The Ontario Court of Appeal’s decision in Trillium Power Wind Corporation v Ontario (Natural Resources), 2013 ONCA 683, clarifies both the kind of government decisions that will be sheltered from liability for the tort of misfeasance in public office, and the necessary elements of the claim.
The case arose from a decision in February 2011 by the Ontario government to put a halt to an off-shore wind power project proposed by the plaintiff, Trillium Power Wind Corporation. The province was heading into an election in the fall of 2011, and wind farms were a politically contentious issue that faced vigorous opposition from voters, especially in rural areas.
Trillium sued Ontario, alleging a variety of causes of action including misfeasance in public office. On a motion by Ontario, the motion judge struck the statement of claim and dismissed the action with costs on the basis that it disclosed no reasonable cause of action against Ontario.
Trillium appealed, and the Court of Appeal allowed only the claim for misfeasance in public office to proceed, based on the allegation that the government’s decision to cancel the wind power program was specifically intended to injure Trillium by crippling its financial capacity.
Legal Tenability of Trillium’s Claim for Misfeasance in Public Office
Trillium’s claim for misfeasance in public office asserts that the Premier, his ministers, and their staff acted in bad faith by acting out of political motivation to win seats in an upcoming election with the knowledge that their actions would harm Trillium, and purposefully disrupting Trillium’s pending financing and placing Trillium in a position where it would not have the financial resources to litigate against Ontario.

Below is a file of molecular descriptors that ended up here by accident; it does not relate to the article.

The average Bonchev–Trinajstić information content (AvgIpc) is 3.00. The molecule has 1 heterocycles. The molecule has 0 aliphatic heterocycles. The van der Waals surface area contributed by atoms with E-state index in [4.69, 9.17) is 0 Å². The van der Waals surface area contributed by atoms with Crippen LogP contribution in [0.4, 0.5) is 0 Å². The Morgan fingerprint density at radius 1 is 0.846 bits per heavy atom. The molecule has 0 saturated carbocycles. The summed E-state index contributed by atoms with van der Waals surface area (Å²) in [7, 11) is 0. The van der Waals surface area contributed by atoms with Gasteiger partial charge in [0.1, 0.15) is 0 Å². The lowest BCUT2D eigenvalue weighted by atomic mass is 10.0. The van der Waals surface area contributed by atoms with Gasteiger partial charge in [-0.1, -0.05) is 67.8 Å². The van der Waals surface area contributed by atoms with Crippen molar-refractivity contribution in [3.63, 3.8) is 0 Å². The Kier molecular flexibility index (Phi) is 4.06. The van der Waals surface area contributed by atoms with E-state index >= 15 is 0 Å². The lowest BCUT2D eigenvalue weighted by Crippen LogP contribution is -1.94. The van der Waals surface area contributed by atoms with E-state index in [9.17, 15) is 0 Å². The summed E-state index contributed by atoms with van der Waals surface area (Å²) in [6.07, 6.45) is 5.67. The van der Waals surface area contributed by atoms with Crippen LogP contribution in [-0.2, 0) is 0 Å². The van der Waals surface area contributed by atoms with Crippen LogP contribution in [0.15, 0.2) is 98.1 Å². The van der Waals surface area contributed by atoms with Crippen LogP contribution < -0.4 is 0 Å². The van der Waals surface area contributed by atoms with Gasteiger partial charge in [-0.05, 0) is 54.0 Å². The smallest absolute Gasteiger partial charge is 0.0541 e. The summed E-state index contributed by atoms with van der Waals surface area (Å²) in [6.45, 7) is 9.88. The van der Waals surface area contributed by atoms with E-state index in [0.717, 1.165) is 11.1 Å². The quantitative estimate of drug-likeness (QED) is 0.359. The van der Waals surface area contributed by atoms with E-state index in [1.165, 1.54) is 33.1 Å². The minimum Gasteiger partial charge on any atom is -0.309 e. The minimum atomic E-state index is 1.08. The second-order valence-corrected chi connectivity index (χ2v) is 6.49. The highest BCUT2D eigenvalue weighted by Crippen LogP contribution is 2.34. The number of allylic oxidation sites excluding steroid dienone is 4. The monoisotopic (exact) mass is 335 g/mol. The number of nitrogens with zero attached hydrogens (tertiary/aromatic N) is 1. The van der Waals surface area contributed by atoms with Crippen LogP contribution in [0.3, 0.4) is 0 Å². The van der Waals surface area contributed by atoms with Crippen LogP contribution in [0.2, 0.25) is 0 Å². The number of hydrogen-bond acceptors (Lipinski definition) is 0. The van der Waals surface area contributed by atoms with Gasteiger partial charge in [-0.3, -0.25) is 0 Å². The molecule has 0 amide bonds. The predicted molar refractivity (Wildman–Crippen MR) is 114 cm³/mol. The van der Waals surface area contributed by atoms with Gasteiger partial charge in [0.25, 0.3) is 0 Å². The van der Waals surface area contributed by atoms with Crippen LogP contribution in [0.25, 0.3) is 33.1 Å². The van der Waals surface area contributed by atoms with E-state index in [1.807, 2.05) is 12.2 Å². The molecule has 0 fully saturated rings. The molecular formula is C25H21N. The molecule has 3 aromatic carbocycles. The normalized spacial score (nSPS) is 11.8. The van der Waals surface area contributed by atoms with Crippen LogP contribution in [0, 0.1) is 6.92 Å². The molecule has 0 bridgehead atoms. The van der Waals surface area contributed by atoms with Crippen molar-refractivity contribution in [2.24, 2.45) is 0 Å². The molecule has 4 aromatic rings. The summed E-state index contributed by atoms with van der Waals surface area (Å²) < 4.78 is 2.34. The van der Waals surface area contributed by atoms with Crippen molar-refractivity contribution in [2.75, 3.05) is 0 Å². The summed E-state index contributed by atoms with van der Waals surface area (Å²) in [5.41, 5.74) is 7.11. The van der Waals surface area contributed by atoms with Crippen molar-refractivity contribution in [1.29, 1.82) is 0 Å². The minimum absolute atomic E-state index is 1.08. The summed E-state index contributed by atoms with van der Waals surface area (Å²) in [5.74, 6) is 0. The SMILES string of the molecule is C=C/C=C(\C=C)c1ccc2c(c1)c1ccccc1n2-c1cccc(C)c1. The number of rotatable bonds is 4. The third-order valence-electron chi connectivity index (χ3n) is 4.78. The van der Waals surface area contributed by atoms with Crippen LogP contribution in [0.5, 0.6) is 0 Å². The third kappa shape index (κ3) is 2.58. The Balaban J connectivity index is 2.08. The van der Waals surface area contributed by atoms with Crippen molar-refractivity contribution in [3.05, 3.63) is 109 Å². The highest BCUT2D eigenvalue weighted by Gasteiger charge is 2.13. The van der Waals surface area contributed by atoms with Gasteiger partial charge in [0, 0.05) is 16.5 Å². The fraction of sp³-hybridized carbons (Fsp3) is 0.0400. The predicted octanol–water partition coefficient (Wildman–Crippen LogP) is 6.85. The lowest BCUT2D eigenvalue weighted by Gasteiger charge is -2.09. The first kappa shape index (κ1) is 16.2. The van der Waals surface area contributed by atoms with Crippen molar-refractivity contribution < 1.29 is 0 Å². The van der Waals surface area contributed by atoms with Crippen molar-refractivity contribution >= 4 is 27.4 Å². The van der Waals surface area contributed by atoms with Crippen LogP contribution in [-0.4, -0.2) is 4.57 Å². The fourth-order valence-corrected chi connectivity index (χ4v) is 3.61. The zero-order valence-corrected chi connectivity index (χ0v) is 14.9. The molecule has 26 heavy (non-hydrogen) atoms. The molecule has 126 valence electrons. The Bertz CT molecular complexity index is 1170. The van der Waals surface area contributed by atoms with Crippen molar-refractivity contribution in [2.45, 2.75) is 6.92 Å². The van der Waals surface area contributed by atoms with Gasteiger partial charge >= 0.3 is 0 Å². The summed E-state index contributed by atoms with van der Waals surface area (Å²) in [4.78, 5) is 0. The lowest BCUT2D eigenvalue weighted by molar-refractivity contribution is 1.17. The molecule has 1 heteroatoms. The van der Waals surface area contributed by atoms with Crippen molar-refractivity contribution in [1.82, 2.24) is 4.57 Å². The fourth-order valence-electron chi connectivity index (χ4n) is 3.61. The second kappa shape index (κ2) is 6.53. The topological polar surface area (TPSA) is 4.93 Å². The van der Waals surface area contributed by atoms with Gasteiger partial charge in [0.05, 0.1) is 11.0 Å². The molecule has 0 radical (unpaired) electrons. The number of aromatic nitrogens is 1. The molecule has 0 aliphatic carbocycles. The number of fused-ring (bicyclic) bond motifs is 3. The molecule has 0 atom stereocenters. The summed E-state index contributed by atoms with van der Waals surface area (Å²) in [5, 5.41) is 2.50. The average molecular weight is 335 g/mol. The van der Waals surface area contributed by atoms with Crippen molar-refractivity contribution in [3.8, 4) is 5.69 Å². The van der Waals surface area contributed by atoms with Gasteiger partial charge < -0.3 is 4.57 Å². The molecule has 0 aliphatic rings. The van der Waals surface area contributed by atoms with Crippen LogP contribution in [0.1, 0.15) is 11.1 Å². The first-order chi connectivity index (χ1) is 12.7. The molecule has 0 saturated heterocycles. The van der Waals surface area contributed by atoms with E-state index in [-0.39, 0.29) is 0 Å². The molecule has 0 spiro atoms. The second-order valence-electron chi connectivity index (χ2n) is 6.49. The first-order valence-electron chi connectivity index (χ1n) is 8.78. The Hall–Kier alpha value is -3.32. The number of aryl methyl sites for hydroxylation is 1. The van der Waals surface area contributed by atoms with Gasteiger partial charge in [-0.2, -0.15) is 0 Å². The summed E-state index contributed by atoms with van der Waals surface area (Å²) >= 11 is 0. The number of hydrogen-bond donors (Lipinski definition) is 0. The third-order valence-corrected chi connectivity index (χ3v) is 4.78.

Citing from the Supreme Court’s decision in Odhavji Estate v Woodhouse, 2003 SCC 69, the Court of Appeal set out the essential elements of the tort of misfeasance in public office:
a) The official engaged in unlawful conduct in the exercise of his or her public functions; and,
b) The official was aware that the conduct in question was unlawful and likely to injure the plaintiff.
The Court of Appeal also reiterated the Supreme Court’s holding that a public officer may make a decision adverse to the interest of certain members of the public, so long as the decision is rational, made in good faith, and it is not inconsistent with the obligations of public office. Furthermore, the Court held that it is not inconsistent with the obligations of public office to consider public response to a policy matter, and in fact, this is within the role of government in a democratic society.
The Court went on to state that a pleading alleging misfeasance in public office should be as detailed and fact specific as possible, linking allegations to actual events, documents and people. The plaintiff must plead material facts that establish deliberate unlawful conduct by a public officer in the exercise of a public function and awareness that the conduct is unlawful and likely to injure the plaintiff.
With this decision the Ontario Court of Appeal has clarified that a government decision based on rational public policy considerations, even where made in response to public pressure or for electoral expediency, will not attract liability for the tort of misfeasance in public office.